A strip of aluminum — the surface of which has been treated with an electrochemical etching process — is permanently bonded with thermoplastic by heating. (Julia Siekmann/Kiel Universit)

How metals can be used depends particularly on the characteristics of their surfaces. A research team at Kiel University has discovered how they can change the surface properties without affecting the mechanical stability of the metals or changing the metal characteristics themselves. This fundamentally new method is based on using an electrochemical etching process, in which the uppermost layer of a metal is roughened on a micrometer scale in a tightly-controlled manner.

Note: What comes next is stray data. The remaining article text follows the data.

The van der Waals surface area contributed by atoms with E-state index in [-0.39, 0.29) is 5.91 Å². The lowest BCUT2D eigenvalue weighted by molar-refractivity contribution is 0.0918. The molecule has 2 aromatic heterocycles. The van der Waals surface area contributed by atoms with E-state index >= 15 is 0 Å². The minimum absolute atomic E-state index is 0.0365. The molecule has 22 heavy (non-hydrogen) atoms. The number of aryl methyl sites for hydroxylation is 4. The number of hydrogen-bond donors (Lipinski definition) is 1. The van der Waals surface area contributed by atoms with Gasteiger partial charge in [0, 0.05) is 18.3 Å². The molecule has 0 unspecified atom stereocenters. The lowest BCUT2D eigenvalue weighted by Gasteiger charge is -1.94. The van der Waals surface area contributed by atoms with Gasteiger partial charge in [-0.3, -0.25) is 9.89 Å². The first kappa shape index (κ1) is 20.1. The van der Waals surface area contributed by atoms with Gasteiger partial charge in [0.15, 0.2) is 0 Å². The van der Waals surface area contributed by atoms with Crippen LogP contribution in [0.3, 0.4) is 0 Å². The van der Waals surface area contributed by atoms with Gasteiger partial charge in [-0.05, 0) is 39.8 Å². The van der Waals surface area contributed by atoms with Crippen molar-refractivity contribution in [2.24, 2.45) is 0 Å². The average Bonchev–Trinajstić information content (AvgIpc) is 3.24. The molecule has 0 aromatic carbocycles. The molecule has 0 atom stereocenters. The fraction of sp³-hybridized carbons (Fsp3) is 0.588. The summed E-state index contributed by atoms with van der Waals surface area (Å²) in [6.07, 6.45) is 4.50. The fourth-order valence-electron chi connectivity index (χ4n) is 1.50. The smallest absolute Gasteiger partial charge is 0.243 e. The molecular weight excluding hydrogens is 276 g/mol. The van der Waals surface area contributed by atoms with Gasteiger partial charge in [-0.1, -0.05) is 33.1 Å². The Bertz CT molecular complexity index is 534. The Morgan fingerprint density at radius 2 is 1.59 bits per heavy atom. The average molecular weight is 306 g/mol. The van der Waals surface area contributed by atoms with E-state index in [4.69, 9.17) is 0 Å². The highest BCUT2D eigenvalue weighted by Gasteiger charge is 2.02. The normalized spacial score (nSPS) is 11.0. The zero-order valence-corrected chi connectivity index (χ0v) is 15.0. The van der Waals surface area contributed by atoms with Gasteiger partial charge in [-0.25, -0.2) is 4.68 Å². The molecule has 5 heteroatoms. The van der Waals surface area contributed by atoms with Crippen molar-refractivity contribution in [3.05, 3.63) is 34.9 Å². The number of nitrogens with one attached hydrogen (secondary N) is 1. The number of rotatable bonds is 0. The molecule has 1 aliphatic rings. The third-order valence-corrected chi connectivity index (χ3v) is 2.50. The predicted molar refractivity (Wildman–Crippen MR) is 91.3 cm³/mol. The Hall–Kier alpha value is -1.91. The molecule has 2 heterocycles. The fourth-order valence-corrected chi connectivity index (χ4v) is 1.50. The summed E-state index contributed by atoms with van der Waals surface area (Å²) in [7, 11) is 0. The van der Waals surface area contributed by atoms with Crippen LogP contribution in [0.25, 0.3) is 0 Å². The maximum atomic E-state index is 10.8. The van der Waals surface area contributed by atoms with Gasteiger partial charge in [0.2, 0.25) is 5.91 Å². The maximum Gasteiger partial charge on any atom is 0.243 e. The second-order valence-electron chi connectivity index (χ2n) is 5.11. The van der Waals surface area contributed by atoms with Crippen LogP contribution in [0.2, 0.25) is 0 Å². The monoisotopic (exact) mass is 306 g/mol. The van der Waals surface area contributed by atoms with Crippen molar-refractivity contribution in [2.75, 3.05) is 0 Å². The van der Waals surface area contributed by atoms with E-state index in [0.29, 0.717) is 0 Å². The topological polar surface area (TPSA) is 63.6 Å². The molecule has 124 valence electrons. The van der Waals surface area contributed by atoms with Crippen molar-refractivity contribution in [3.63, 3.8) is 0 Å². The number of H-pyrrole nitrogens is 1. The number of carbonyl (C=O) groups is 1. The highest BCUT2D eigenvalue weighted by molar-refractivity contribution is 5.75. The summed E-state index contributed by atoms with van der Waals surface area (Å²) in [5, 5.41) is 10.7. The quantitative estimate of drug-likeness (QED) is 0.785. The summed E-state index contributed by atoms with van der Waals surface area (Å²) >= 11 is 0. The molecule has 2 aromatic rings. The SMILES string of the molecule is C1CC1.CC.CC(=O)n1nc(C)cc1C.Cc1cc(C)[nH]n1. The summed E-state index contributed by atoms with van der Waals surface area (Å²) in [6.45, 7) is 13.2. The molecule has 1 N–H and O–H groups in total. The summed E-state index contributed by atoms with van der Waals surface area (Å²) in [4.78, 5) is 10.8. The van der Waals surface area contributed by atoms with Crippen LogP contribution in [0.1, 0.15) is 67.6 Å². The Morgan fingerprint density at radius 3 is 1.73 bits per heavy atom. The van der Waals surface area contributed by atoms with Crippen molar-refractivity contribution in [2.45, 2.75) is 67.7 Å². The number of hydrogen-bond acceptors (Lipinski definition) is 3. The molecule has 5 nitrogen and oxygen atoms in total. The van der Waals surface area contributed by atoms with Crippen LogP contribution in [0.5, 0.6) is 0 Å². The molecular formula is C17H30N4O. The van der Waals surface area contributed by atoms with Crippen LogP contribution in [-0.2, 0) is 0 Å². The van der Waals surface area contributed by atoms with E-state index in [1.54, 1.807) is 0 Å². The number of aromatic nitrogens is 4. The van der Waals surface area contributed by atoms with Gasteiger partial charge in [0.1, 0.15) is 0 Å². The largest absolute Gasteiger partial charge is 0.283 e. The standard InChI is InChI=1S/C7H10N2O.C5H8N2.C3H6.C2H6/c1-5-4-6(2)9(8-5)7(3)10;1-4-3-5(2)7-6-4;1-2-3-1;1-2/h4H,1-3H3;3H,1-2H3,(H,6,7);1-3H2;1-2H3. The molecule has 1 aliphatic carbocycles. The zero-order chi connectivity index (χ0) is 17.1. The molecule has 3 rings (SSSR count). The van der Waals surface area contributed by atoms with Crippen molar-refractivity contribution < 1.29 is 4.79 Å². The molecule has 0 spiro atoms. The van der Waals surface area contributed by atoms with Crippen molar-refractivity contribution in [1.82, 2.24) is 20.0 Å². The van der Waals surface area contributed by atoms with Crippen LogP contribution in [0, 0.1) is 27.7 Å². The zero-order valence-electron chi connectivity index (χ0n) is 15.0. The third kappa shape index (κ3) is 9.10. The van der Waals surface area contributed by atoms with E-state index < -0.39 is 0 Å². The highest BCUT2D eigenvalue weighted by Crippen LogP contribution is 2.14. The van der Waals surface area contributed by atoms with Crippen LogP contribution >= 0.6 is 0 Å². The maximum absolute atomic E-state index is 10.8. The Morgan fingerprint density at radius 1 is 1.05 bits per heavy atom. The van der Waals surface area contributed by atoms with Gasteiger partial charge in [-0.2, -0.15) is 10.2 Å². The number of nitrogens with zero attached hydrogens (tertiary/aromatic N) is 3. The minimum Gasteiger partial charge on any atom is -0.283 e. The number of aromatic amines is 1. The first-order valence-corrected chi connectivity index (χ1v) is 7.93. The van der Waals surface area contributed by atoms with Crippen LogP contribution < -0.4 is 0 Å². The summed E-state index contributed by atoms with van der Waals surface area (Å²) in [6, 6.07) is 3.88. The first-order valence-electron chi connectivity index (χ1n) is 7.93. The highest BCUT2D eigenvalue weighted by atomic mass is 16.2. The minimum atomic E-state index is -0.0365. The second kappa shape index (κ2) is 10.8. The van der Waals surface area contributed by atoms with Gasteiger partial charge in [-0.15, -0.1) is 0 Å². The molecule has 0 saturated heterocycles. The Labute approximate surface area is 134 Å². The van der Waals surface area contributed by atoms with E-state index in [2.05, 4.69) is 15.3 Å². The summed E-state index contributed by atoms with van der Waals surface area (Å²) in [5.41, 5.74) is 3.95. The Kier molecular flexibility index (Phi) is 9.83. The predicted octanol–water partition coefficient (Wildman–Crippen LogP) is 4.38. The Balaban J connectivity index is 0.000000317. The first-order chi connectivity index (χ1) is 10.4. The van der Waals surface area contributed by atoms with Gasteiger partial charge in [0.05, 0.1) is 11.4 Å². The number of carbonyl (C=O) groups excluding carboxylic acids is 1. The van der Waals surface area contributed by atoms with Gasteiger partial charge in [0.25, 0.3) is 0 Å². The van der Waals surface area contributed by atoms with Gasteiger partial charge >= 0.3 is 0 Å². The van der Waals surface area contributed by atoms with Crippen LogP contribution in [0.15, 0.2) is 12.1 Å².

Through this “nanoscale-sculpturing” process, metals such as aluminum, titanium, or zinc can permanently be joined with nearly all other materials, become water-repellent, or improve their biocompatibility. The potential spectrum of applications of these “super connections” includes the ability to develop safer medical implants. Because the “nanoscale-sculpturing” process not only creates a 3D surface structure, which can be purely physically bonded without chemicals, the targeted etching can also remove harmful particles from the surface, which is of particularly great interest in medical technology.